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Archeologists are believed to have found the remains of the two most famous leaders of the 1863 uprising against Tsarist Russia -- Zigmantas Sierakauskas (Zygmunt Sierakowski) and Konstantinas Kalinauskas (Konstanty Kalinowski) -- on the top of the Gediminas Hill in downtown Vilnius.
Commemoration of the 1863 uprising
© Alfredas Pliadis

"There are enough indications that the remains of Konstantinas Kalinauskas are among the uncovered human remains," Professor Rimantas Jankauskas of the Department of Anatomy, Histology and Anthropology at Vilnius University told BNS.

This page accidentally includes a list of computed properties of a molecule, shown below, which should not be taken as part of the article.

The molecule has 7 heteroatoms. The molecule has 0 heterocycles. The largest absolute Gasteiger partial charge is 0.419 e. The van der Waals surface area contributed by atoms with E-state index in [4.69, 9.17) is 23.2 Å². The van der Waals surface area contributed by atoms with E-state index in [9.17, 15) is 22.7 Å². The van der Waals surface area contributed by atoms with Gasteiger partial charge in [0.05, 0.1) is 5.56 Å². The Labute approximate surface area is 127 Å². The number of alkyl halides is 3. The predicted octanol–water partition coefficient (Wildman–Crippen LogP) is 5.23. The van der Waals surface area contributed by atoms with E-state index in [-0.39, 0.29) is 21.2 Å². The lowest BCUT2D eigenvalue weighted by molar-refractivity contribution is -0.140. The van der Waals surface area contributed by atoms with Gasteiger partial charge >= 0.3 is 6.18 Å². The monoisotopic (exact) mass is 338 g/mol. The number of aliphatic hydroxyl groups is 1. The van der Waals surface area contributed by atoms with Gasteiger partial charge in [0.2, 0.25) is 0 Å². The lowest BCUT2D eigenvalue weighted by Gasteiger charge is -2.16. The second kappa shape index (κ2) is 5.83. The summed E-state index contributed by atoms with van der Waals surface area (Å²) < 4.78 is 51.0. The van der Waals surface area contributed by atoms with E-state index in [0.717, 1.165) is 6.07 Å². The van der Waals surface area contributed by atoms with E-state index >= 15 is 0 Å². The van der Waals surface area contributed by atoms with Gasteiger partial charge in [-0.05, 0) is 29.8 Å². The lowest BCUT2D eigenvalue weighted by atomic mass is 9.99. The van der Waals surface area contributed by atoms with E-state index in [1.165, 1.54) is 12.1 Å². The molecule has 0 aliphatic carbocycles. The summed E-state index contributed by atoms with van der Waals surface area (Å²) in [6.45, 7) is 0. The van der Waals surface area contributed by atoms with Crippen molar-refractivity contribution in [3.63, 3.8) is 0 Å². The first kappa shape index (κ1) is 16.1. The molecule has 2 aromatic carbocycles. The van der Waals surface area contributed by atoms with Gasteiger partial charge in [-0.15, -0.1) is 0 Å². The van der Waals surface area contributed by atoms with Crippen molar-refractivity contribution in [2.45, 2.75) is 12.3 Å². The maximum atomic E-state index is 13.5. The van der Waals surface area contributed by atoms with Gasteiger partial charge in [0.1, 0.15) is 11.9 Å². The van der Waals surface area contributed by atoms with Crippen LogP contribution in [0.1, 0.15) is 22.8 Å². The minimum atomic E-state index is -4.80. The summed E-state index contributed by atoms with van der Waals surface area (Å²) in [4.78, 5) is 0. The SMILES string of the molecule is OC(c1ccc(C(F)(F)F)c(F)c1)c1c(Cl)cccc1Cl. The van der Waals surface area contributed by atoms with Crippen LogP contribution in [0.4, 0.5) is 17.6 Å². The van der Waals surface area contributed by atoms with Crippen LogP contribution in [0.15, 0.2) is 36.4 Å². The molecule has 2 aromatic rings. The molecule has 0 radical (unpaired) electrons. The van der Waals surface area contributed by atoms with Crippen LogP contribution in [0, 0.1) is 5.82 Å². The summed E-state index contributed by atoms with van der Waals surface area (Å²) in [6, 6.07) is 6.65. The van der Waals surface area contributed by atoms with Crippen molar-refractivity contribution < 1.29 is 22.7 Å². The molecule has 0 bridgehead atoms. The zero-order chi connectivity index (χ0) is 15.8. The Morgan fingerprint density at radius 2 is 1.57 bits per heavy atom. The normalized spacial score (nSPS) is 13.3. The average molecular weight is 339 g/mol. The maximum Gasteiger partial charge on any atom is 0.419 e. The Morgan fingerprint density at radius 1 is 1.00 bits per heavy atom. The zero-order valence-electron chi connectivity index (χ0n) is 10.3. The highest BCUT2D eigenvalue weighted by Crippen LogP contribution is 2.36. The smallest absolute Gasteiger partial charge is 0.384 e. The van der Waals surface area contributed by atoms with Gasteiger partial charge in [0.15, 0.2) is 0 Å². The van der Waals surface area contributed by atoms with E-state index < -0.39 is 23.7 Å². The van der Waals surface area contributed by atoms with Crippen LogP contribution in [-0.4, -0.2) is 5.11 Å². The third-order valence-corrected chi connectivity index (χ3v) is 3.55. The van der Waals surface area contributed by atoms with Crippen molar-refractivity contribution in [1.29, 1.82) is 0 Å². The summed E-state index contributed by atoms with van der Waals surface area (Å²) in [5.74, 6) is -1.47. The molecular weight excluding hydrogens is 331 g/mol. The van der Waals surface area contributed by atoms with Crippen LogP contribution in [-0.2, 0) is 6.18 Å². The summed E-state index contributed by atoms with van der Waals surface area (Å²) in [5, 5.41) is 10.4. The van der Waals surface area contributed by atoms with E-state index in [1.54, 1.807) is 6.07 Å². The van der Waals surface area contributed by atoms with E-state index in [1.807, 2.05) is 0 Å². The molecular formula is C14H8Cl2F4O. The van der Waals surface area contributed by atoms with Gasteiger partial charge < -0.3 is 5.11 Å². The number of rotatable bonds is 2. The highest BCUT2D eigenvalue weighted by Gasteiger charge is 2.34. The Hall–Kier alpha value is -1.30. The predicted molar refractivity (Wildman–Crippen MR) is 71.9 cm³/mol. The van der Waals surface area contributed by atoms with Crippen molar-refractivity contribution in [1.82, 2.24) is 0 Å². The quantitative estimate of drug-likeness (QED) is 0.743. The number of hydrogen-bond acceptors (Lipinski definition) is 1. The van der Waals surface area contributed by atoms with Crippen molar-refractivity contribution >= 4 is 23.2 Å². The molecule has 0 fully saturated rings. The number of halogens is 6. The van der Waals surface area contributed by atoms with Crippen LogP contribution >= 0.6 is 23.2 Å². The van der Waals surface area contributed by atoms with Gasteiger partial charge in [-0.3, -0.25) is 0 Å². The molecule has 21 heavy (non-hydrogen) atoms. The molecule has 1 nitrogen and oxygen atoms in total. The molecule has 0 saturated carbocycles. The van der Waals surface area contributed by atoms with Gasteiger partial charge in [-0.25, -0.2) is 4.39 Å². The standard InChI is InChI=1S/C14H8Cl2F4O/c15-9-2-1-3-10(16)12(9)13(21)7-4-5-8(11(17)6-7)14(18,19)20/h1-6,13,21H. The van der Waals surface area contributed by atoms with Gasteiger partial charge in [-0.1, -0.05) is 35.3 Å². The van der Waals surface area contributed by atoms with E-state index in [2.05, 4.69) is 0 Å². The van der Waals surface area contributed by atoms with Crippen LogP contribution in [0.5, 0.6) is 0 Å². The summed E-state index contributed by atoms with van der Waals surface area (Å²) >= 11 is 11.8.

Jankauskas said that the archaeological and anthropological data collected so far seem to support the assumption.

The professor added, however, that scientists must examine all bodies found on the hill in order to confirm that the remains belong to Kalinauskas.

"We must have the complete list of bodies. We should examine all of them and reject all other options before making a final conclusion," he said.

The scientists have no major doubts as to the identification of the remains of Sierakauskas as they have found his engagement ring with the inscription "Zygmónt Apolonija 11 Sierpnia/30 Lipca 1862 r (Zygmund Apolonia August 11/July 30, 1862)".

Andrei Kazakevich, director of the Institute of Political Sphere, says that the discovery of Kalinauskas' remains is very important for Belarusians as well.

"He means a lot to Belarusians. Kalinowski is part of the national pantheon of Belarus. He is a national hero," he told BNS.